The DWP plans to change the rules for universal credit so that claimants do not face such an obstacle course to take advantage of their benefits.
It has been criticized that the current system causes “suffering and delays” for vulnerable claimants.
A new system is being developed that will make it easier for plaintiffs to appoint someone to assist them with claims and appeals. It is being tested and adjusted before it is officially launched.
In a new report, the Social Security Advisory Committee explained, “Having someone to represent them in their dealings with the ministry – be it a friend, family member, or volunteer sector employee – is essential for many plaintiffs. Some simply wouldn’t be able to navigate find their way in an often complex benefit landscape without this support.
“At the same time, the department has a clear responsibility to protect the integrity of an individual’s personal information. This requires the consent of a claimant before a third party can act on their behalf.”
But it says there are concerns because the DWP currently requires “explicit” permission to be given repeatedly for help with Universal Credit.
This means that instead of saying once that you want an organization, friend or family member to handle Universal Credit on your behalf, they should jump through the hoops by making many specific individual requests and getting approval each time.
Each permission is only valid when the request is completed or at the end of the next monthly universal credit payment term.
And the committee admits that this causes problems.
It says, “Many of the organizations that responded to our consultation have expressed concern that the explicit consent model used in UC did not work well for organizations and the claimants they are trying to support.
They explained that it hinders their ability to help, causes problems for some plaintiffs with mental health problems who depend on the support of a lawyer, and leads to delays. We were told that the consent process poses particular challenges for industry appointees who were tasked with providing and supporting online claims for multiple plaintiffs.
“These challenges would be exacerbated during periods when volumes were higher, which can occur, for example, during the managed migration process.”
The DWP has revealed that it is now trying to make the system more flexible.
It explained, “Because Universal Credit comes on a different platform from legacy benefits, and it replaces six major benefits, the approach to consent must be different.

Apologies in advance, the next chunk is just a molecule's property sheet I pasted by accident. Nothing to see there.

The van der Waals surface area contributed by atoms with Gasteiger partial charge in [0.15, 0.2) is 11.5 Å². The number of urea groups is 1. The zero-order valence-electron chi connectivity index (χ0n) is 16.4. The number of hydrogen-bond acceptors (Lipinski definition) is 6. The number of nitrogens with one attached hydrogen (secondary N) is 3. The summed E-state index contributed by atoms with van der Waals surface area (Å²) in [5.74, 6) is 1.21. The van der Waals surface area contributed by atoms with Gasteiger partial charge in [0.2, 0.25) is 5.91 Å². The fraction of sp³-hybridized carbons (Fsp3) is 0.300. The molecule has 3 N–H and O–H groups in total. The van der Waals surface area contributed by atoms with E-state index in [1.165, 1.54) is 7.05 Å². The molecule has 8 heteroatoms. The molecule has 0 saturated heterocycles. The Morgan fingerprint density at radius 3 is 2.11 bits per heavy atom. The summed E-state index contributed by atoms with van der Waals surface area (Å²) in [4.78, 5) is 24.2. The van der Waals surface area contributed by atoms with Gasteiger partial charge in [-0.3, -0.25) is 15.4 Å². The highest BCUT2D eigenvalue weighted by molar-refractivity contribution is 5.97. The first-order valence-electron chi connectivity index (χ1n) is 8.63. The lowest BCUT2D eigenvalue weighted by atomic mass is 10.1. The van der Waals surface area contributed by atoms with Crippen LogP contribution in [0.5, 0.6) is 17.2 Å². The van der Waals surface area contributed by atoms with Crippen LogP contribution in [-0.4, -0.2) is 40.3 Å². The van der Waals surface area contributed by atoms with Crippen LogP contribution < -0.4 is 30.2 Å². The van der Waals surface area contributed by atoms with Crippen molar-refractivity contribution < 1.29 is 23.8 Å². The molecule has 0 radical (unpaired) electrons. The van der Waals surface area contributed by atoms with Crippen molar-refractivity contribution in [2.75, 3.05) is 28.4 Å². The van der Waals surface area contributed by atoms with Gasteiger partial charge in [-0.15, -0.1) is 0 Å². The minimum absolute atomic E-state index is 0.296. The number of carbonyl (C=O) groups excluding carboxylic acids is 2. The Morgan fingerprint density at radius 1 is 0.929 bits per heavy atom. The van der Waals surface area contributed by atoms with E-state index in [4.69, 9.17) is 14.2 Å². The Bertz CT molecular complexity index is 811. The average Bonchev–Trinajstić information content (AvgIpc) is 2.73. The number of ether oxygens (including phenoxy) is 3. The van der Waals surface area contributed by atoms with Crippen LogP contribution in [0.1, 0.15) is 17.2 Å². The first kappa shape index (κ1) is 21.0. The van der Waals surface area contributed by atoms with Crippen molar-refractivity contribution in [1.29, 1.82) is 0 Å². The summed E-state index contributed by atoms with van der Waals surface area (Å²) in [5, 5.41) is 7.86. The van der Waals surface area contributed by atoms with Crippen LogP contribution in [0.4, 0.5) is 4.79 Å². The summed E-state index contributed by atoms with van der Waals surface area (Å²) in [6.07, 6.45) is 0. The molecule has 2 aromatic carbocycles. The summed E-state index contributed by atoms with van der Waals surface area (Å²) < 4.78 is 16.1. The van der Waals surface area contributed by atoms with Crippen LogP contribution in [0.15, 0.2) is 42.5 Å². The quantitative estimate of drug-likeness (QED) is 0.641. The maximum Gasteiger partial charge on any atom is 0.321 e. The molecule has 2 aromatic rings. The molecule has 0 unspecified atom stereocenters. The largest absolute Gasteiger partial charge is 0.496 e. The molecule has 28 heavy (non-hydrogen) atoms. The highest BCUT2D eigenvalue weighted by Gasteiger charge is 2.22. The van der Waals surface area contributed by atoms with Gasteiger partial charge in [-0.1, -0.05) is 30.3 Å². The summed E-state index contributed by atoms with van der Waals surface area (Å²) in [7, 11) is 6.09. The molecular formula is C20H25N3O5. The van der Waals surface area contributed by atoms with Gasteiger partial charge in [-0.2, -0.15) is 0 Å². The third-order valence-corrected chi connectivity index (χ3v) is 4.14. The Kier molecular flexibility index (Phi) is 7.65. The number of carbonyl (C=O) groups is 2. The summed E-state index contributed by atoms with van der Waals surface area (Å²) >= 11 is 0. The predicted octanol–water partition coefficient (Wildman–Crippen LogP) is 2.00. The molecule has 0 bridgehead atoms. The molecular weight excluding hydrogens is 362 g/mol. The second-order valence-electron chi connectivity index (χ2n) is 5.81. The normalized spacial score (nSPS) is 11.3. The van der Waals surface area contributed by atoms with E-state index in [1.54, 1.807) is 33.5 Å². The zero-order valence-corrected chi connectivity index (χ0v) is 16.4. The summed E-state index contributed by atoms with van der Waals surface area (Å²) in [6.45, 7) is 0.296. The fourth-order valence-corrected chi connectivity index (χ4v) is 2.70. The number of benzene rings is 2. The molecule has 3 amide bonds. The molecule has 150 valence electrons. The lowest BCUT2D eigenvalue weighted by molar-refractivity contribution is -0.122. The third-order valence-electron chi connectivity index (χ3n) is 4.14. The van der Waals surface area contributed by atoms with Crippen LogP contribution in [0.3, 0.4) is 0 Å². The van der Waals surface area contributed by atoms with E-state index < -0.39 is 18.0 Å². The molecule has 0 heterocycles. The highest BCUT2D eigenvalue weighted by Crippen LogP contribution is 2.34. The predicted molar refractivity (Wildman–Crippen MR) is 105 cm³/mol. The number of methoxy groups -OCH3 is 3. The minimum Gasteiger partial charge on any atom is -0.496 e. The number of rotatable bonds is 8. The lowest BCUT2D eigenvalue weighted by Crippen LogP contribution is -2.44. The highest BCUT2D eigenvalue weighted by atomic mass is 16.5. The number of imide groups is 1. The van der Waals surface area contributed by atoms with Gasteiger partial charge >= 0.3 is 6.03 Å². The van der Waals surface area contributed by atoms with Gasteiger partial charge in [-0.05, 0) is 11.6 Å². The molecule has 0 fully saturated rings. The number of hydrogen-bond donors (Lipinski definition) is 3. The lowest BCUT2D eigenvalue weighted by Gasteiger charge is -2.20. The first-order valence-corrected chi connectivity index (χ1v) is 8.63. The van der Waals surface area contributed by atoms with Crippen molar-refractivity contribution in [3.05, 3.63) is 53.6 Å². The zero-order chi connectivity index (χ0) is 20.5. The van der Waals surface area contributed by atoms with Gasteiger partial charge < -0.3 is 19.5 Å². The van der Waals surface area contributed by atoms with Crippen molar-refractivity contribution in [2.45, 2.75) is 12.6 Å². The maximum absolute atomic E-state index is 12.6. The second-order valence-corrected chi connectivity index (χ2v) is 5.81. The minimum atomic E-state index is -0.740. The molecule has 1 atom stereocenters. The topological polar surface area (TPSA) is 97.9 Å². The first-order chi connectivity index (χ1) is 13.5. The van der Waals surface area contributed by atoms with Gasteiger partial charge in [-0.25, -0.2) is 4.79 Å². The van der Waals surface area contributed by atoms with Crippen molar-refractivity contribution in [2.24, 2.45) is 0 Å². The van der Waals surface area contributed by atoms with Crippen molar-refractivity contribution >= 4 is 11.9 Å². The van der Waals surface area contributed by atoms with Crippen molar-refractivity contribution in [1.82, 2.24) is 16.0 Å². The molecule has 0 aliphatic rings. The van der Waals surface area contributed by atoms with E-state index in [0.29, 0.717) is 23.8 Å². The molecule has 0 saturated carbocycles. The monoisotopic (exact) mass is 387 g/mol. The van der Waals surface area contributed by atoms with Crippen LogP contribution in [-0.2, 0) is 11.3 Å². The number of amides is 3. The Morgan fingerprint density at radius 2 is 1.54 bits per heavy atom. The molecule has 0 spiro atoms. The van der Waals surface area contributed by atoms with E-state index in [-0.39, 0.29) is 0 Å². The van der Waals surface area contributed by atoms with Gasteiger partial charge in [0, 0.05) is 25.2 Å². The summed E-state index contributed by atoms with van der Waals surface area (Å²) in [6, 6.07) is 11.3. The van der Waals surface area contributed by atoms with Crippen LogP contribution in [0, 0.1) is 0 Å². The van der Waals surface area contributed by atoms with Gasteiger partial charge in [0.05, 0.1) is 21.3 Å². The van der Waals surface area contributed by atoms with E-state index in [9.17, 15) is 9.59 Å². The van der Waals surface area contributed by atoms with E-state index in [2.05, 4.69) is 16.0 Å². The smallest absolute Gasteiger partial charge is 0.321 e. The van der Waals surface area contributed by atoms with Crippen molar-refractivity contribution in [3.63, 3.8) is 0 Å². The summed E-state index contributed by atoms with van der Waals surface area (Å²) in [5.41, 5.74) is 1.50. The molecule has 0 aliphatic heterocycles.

“The amount of personal data available on Universal Credit far exceeds individual legacy systems, meaning that any data breach has far-reaching implications for claimants. We must therefore weigh consent against this risk.
“Where consent is needed, it can be given quickly in a variety of ways. For example, Claimants only need to put a note in their diary to give consent. This is a much simpler and clearer process than in existing systems. Once consent is given,” advisers work with the plaintiff’s representatives.
“Therefore, we agree to work with the Social Security Advisory Committee to explore ways to improve current practices and to publish a report on our joint conclusions.”
The department says it has developed a broader system to enable UC claimants to get help from others.
After logging in to their online account, claimants were presented with a ‘consent’ tab and asked to provide information about:
- the person or organization helping the claimant
- why help is needed
- the areas where assistance is needed, such as income, health conditions, housing benefits, sanctions or reduced payments, etc.
They would be asked to clarify when this assistance is no longer needed.
Plaintiffs could choose what kind of help they wanted. For example, a person acting on their behalf could be allowed to view details of their earnings, rent, and childcare payments until their next payment is received, without accessing details about their health status.